The Art of Living: 21st Century Epicureanism by Kay Allen - Read Online
The Art of Living
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The philosophy of Epicurus adapted to the modern age showing how one can live a happy life. Simple, direct, and readily understandable, Epicurus developed his philosophy for everyone.

Published: Kay Allen on
ISBN: 9781452451282
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The Art of Living - Kay Allen

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Appendix 1: The Maxims

Appendix 2: The Letter to Menoeceus



Happiness is The Goal

If you have to ask, you aren’t

Epicurus developed a philosophy with human happiness as its goal. In his view, all humans desire to be happy. Unfortunately, humans are notoriously inept at identifying what will make them truly happy. Not to worry, Epicurus has thought this out for us as well. All one really needs to be happy is to live a self-sufficient life without pain, surrounded by loving friends while not fearing God and/or death, in a peaceful society. There you are, you see; that is all you have to arrange and happiness is sure to follow.

Instead of how we arrange our lives now, which is mostly by happenstance, Epicurus would have us schedule a full 30% of our time for leisure by which he meant time when we have nothing to do other than relax and think. He would also have us choose work in accordance with our talents and to live within the confines of our income. Epicurus would like us to live within a reliable, loving family and friends and be reliable and loving to them in return. Most of us just muddle our way through life looking for what we hope will make us happy without actually thinking it through before we do it.

Epicurus would have us not saying that the latest earthquake or other natural disaster was caused by God’s anger at us for some reason but just the consequence of living upon a living earth. Yet, there are those who do lay the blame for what is natural upon themselves or some other segment of society. He would also have us not living under the iron heel of a tyrant yet many today rush to sacrifice freedom for what they erroneously call security. Whether called a refuge or a prison, it is still living confined within walls.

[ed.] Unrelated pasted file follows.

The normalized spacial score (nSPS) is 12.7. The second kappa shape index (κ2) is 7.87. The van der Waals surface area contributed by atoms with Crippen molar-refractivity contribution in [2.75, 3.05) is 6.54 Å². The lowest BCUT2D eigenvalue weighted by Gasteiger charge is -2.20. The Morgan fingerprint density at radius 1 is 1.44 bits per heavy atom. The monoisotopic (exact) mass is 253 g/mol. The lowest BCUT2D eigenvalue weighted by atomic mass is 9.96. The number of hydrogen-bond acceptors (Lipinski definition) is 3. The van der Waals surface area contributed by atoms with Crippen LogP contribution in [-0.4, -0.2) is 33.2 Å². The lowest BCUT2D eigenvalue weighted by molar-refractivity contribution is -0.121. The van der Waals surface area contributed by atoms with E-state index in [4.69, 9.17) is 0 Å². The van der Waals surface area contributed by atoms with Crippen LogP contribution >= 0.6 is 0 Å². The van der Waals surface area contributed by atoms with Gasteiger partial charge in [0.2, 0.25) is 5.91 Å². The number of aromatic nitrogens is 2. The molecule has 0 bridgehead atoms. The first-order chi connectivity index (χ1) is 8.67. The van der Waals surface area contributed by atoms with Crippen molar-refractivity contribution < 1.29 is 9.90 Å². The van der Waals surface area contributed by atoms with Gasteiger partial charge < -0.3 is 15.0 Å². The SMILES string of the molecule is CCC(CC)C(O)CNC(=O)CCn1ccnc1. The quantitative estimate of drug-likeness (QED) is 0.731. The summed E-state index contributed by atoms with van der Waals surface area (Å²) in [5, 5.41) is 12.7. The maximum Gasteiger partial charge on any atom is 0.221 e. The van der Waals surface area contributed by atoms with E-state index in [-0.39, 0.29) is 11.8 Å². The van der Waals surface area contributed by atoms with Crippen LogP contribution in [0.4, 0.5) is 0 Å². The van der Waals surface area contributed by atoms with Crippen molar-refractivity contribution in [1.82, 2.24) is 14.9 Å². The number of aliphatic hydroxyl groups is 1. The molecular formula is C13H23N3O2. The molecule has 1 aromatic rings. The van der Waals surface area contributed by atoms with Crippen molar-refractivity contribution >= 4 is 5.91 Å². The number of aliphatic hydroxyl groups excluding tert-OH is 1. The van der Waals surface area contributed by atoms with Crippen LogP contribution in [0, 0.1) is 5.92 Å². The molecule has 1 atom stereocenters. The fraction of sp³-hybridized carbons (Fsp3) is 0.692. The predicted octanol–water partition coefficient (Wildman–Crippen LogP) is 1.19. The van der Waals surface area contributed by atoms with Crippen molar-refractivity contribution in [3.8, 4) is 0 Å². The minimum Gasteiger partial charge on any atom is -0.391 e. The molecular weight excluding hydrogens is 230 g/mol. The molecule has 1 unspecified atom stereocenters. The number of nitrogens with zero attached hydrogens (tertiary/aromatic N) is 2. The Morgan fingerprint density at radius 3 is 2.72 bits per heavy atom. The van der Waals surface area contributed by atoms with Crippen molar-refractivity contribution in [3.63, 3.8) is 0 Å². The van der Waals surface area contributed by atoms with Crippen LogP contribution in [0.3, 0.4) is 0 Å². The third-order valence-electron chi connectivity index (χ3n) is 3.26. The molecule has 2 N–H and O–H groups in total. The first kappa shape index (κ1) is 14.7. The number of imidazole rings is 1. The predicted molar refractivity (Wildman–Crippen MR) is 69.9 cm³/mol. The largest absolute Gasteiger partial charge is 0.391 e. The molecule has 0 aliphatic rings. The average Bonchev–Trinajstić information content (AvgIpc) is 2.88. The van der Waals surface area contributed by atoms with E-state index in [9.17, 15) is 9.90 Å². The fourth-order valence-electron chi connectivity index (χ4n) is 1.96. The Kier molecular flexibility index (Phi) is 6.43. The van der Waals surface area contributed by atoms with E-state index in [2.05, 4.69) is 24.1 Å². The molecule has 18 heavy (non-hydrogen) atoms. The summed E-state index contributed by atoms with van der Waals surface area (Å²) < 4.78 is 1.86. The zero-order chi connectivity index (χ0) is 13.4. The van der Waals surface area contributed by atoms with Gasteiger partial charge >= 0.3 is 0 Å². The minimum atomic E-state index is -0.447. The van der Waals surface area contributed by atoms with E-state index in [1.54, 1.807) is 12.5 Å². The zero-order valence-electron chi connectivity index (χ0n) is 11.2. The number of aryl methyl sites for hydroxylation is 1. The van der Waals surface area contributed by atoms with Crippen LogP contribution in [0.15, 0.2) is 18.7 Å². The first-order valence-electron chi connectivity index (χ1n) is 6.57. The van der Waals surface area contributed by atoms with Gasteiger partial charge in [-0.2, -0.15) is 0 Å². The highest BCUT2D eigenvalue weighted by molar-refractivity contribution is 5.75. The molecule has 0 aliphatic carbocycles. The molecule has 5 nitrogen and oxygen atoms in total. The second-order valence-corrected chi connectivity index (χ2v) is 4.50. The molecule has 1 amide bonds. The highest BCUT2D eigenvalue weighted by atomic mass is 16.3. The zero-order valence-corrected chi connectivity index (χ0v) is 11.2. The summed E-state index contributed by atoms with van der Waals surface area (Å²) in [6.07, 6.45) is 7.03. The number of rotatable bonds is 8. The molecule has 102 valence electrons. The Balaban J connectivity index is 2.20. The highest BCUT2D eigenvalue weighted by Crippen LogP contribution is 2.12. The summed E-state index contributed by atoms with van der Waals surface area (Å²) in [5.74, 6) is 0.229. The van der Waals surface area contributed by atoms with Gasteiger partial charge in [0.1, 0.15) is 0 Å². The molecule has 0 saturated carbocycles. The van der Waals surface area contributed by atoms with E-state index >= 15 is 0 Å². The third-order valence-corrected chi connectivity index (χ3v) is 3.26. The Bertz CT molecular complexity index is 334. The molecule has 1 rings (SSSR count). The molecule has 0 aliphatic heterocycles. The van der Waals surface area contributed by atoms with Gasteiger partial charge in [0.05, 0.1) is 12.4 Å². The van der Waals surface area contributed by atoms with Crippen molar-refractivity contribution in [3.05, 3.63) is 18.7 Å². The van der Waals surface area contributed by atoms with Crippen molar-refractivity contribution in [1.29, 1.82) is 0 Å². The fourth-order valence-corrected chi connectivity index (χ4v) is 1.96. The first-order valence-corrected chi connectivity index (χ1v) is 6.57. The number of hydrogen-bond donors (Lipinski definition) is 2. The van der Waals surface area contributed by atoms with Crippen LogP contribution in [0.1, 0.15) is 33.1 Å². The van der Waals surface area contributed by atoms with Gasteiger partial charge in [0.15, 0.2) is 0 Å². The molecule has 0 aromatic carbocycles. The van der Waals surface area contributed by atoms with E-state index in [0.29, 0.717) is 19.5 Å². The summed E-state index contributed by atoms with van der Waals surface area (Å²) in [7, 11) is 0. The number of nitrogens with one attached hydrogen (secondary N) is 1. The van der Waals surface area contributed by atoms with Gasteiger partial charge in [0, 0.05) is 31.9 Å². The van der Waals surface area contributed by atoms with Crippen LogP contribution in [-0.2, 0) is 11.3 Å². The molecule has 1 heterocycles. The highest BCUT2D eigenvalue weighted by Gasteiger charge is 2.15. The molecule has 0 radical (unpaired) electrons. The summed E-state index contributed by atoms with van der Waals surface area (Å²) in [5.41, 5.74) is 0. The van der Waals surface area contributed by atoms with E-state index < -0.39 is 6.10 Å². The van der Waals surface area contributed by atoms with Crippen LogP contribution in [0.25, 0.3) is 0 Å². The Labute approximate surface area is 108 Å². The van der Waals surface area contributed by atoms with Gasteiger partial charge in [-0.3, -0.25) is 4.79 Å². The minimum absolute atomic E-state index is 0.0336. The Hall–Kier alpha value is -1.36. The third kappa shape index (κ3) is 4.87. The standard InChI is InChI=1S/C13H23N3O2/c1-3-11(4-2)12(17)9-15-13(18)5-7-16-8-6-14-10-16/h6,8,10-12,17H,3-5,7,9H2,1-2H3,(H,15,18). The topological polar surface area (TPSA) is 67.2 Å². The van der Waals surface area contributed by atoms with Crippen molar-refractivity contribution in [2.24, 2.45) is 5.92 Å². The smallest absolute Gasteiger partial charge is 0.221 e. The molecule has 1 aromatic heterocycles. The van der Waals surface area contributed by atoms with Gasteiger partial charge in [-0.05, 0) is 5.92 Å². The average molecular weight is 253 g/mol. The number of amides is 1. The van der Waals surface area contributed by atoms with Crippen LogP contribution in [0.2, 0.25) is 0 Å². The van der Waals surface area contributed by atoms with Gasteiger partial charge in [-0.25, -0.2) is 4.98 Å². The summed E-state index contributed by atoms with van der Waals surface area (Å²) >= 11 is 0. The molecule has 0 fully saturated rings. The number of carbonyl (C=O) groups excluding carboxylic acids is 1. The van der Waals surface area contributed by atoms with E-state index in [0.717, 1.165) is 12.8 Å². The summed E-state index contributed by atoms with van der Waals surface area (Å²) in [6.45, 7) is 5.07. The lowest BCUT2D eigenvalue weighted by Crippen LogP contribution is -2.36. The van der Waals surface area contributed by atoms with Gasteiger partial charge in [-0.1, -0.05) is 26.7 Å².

Instead of living a hurly-burly, catch as catch can, sort of life, think of living in a garden. A certain amount of work is required, of course, but the benefits one reaps while sitting in a lawn chair on a summer’s evening or gazing at its stark elegance during winter outweigh the work involved. One sits relaxing during late winter making one’s plans for next year’s garden, and then over the course of time and effort, the garden flourishes. Our lives should be very similar, said Epicurus.

Yet here we are still holding onto our fears and thinking such things as it was meant to be, not meant to be it was luck – all of which is nonsense and fairy tales. By thinking things through beforehand, planning, executing that plan correctly and by changing one’s attitude, one